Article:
Christine Lewington: A New Solution For The Global Protein Crisis

To the meat lovers’ chagrin, the verdict is that – animal-based foods contribute twice as much to global greenhouse gas emissions as plant-based foods do. According to a study in Nature Food, 57% of total emissions result from animal-based food production.

Some types of production are more to blame than others. Beef production, for example, accounts for a quarter of all animal-based food-related emissions. Hence, navigating away from animal-based food production towards plant-based, seems a viable way to reduce the emissions from our overall food production industry.

Still, there are plenty of challenges on that road ahead. Rising costs of production and the negative public perception that plant-based alternatives seldomly taste as good as animal-based foods top the list of challenges needed to be solved by plant-based food manufacturers.

Christine Lewington is tackling these and other issues. As the founder and CEO ofPIP International, an Agri-tech company based in Lethbridge, Alberta, Canada, she has more than twenty years of experience in the industry. With her team at PIP International, she’s solving some of the biggest problems facing the plant-based protein industry.

“We chose to focus on yellow peas as they provide a near perfect amino-acid profile and have the best nutritional profile of legume options. Still, it’s not the king of everything. People don’t like it,” she explains. “And the driving reason for the dislike is the bad taste. If you’ve ever tasted pea protein, the harsh bitterness will stop you from coming back for more. I knew if we could solve the taste, the colour and not damage the protein when extracting it, then the major problems with pea protein would be gone, thereby creating limitless opportunity.”

The solution she found will revolutionize the plant-based protein world. Thanks to a novel extraction process developed by a European tech house, PIP International has managed to produce the world’s first tasteless, colourless and easiest to use yellow pea protein isolate.

“Our new extraction process leaves the protein undamaged so that we deliver our pea isolate to companies in a near-natural state,” Christine Lewington explains. “Our in-house product development team has easily created ice cream, fudge, biscuits, beverages, cheese spreads, coffee creamers and more. All of them taste great, because our protein has a neutral taste and is easy to use.”

PIP International’s breakthrough comes at a critical moment. With the world’s population reaching eight billion and, on its way to hitting the ten-billion mark in the next few decades, ramping up food production to keep the current consumption levels will be challenging. For protein specifically, the situation is even direr, as any increase in animal-based food production puts the world further off course from meeting greenhouse gas emission targets.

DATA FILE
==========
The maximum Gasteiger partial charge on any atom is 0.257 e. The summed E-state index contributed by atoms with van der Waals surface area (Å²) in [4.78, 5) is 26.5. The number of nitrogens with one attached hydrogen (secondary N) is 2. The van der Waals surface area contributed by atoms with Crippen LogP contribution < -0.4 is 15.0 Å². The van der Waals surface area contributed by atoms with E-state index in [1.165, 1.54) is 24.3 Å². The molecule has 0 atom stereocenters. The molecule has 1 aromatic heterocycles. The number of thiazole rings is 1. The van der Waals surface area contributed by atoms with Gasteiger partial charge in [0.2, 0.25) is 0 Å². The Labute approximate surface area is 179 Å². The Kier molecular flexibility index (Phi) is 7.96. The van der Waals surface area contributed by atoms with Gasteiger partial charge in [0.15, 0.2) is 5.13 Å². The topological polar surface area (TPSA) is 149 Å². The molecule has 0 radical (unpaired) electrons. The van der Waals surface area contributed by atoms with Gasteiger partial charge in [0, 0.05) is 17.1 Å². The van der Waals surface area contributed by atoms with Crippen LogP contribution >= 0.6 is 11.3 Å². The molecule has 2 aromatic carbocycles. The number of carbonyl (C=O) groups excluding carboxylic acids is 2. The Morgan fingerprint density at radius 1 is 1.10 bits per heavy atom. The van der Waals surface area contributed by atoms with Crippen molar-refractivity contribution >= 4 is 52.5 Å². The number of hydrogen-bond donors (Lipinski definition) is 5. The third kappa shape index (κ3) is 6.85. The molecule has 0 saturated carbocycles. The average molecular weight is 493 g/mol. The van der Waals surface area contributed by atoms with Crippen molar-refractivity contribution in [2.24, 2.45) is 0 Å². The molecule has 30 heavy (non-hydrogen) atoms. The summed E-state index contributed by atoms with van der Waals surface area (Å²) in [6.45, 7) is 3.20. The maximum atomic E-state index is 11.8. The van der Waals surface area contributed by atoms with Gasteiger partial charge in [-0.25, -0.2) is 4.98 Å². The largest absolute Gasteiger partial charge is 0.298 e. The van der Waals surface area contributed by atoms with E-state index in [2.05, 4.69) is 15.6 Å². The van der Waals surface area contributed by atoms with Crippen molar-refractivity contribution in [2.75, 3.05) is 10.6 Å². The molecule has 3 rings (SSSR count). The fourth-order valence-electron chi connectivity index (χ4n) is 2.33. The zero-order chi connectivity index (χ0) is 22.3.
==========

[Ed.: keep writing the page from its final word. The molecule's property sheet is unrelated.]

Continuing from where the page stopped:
“The world is in already in protein crisis and we need significantly more,” says Christine Lewington. “The search for viable protein sources is crucial. We’re offering a protein isolate that won’t turn off customers after their first taste, as most current products do. Plant-based products need to taste great so they come back for more!”

Besides solving the taste issue, PIP International has also successfully created its pea protein isolate at a lower cost. Through a combination of cross-industry production processes, the company’s cost-saving methods allows it to offer their protein at lower than market pricing.

“Innovations have allowed us to reduce processing time, save significant energy costs, and produce a plant-protein with flexible attributes, thanks to new technologies,” Christine Lewington explains. “The result is a premium product without the premium price.”

PIP International has already been getting plenty of attention. In less than 12 months, the company has reached $7 million in orders and catapulted from being a PowerPoint presentation a $30 million production facility. The plan is to grow steady but aggressively – the demand is growing, the product is excellent, and investors and potential buyers have been flocking to the company. The company already has support from the Canadian government.
“We have a strong interest from Korea, too – their government is looking for alternatives to soy protein, and our pea protein product caught their eye,” Christine Lewington explains. “But that’s to be expected – the need for quality plant-based protein exists worldwide, so any company willing to rise to the challenge of producing it needs to think and act internationally.”

So far, Christine Lewington and PIP International have had their premium protein evaluated by dozens of companies, with all of them coming back to strike a deal. With the large-scale production facility on track to open in 2024, PIP International will be able to position itself as one of the leading actors in the market. The product is there, as is the low cost of production.

“We like to say that we’ve cracked the code with our pea protein and created something the world needs and at a price that doesn’t make it prohibitive to use” Christine Lewington. “By pairing the great taste with an affordability advantage, we are on the leading edge for our yellow pea protein isolate to revolutionize the plant-based food industry.”

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© PIP – INTERNATIONAL. All Rights Reserved.

© PIP – INTERNATIONAL. All Rights Reserved.

© PIP – INTERNATIONAL. All Rights Reserved.